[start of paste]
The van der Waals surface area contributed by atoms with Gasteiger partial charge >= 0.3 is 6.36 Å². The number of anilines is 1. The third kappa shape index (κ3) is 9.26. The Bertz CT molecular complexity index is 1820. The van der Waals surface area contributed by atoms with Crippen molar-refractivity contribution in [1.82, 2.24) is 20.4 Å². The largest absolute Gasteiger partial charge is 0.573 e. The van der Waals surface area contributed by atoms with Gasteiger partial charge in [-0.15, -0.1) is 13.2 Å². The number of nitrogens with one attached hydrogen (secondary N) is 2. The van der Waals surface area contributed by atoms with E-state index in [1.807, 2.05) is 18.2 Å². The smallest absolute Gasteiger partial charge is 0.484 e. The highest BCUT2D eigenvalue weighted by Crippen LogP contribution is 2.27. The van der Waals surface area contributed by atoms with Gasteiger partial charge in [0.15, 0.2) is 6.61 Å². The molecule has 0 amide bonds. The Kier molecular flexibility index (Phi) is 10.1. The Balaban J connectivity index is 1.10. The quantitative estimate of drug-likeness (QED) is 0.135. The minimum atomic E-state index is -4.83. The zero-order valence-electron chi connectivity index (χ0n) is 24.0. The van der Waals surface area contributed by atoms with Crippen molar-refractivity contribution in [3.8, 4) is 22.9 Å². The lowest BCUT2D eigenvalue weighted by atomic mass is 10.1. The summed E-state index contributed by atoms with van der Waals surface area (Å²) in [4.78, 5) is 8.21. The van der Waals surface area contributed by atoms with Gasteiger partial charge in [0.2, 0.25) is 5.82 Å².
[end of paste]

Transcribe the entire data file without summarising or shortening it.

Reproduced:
The van der Waals surface area contributed by atoms with Gasteiger partial charge >= 0.3 is 6.36 Å². The number of anilines is 1. The third kappa shape index (κ3) is 9.26. The Bertz CT molecular complexity index is 1820. The van der Waals surface area contributed by atoms with Crippen molar-refractivity contribution in [1.82, 2.24) is 20.4 Å². The largest absolute Gasteiger partial charge is 0.573 e. The van der Waals surface area contributed by atoms with Gasteiger partial charge in [-0.15, -0.1) is 13.2 Å². The number of nitrogens with one attached hydrogen (secondary N) is 2. The van der Waals surface area contributed by atoms with E-state index in [1.807, 2.05) is 18.2 Å². The smallest absolute Gasteiger partial charge is 0.484 e. The highest BCUT2D eigenvalue weighted by Crippen LogP contribution is 2.27. The van der Waals surface area contributed by atoms with Gasteiger partial charge in [0.15, 0.2) is 6.61 Å². The molecule has 0 amide bonds. The Kier molecular flexibility index (Phi) is 10.1. The Balaban J connectivity index is 1.10. The quantitative estimate of drug-likeness (QED) is 0.135. The minimum atomic E-state index is -4.83. The zero-order valence-electron chi connectivity index (χ0n) is 24.0. The van der Waals surface area contributed by atoms with Crippen molar-refractivity contribution in [3.8, 4) is 22.9 Å². The lowest BCUT2D eigenvalue weighted by atomic mass is 10.1. The summed E-state index contributed by atoms with van der Waals surface area (Å²) in [4.78, 5) is 8.21. The van der Waals surface area contributed by atoms with Gasteiger partial charge in [0.2, 0.25) is 5.82 Å².